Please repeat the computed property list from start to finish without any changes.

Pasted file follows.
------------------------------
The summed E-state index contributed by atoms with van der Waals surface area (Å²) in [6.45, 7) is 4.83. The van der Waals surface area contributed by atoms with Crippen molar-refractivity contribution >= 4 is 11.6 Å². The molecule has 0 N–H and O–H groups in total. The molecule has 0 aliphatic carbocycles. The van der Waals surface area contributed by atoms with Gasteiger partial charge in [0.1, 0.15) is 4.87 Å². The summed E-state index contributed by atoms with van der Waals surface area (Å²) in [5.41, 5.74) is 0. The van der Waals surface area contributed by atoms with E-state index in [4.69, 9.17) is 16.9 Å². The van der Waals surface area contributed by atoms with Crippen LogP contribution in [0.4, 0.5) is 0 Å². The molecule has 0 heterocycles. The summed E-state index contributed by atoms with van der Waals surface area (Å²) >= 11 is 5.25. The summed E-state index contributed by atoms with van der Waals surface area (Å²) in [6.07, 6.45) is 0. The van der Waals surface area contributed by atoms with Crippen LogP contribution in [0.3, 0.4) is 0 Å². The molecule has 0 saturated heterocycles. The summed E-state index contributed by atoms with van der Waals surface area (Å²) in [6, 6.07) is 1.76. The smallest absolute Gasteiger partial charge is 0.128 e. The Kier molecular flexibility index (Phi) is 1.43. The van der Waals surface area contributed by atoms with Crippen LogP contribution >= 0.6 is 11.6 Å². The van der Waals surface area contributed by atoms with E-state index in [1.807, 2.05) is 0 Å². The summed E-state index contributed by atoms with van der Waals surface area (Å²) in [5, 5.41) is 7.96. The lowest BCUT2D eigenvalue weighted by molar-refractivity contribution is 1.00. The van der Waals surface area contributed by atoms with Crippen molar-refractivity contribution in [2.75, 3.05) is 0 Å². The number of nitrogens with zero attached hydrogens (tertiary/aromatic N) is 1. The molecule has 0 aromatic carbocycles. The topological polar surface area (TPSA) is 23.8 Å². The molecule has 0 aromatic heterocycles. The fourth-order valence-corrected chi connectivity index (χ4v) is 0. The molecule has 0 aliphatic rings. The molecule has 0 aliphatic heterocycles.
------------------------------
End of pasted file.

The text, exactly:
The summed E-state index contributed by atoms with van der Waals surface area (Å²) in [6.45, 7) is 4.83. The van der Waals surface area contributed by atoms with Crippen molar-refractivity contribution >= 4 is 11.6 Å². The molecule has 0 N–H and O–H groups in total. The molecule has 0 aliphatic carbocycles. The van der Waals surface area contributed by atoms with Gasteiger partial charge in [0.1, 0.15) is 4.87 Å². The summed E-state index contributed by atoms with van der Waals surface area (Å²) in [5.41, 5.74) is 0. The van der Waals surface area contributed by atoms with E-state index in [4.69, 9.17) is 16.9 Å². The van der Waals surface area contributed by atoms with Crippen LogP contribution in [0.4, 0.5) is 0 Å². The molecule has 0 heterocycles. The summed E-state index contributed by atoms with van der Waals surface area (Å²) >= 11 is 5.25. The summed E-state index contributed by atoms with van der Waals surface area (Å²) in [6.07, 6.45) is 0. The van der Waals surface area contributed by atoms with Crippen LogP contribution in [0.3, 0.4) is 0 Å². The molecule has 0 saturated heterocycles. The summed E-state index contributed by atoms with van der Waals surface area (Å²) in [6, 6.07) is 1.76. The smallest absolute Gasteiger partial charge is 0.128 e. The Kier molecular flexibility index (Phi) is 1.43. The van der Waals surface area contributed by atoms with Crippen LogP contribution >= 0.6 is 11.6 Å². The van der Waals surface area contributed by atoms with E-state index in [1.807, 2.05) is 0 Å². The summed E-state index contributed by atoms with van der Waals surface area (Å²) in [5, 5.41) is 7.96. The lowest BCUT2D eigenvalue weighted by molar-refractivity contribution is 1.00. The van der Waals surface area contributed by atoms with Crippen molar-refractivity contribution in [2.75, 3.05) is 0 Å². The number of nitrogens with zero attached hydrogens (tertiary/aromatic N) is 1. The molecule has 0 aromatic carbocycles. The topological polar surface area (TPSA) is 23.8 Å². The molecule has 0 aromatic heterocycles. The fourth-order valence-corrected chi connectivity index (χ4v) is 0. The molecule has 0 aliphatic rings. The molecule has 0 aliphatic heterocycles.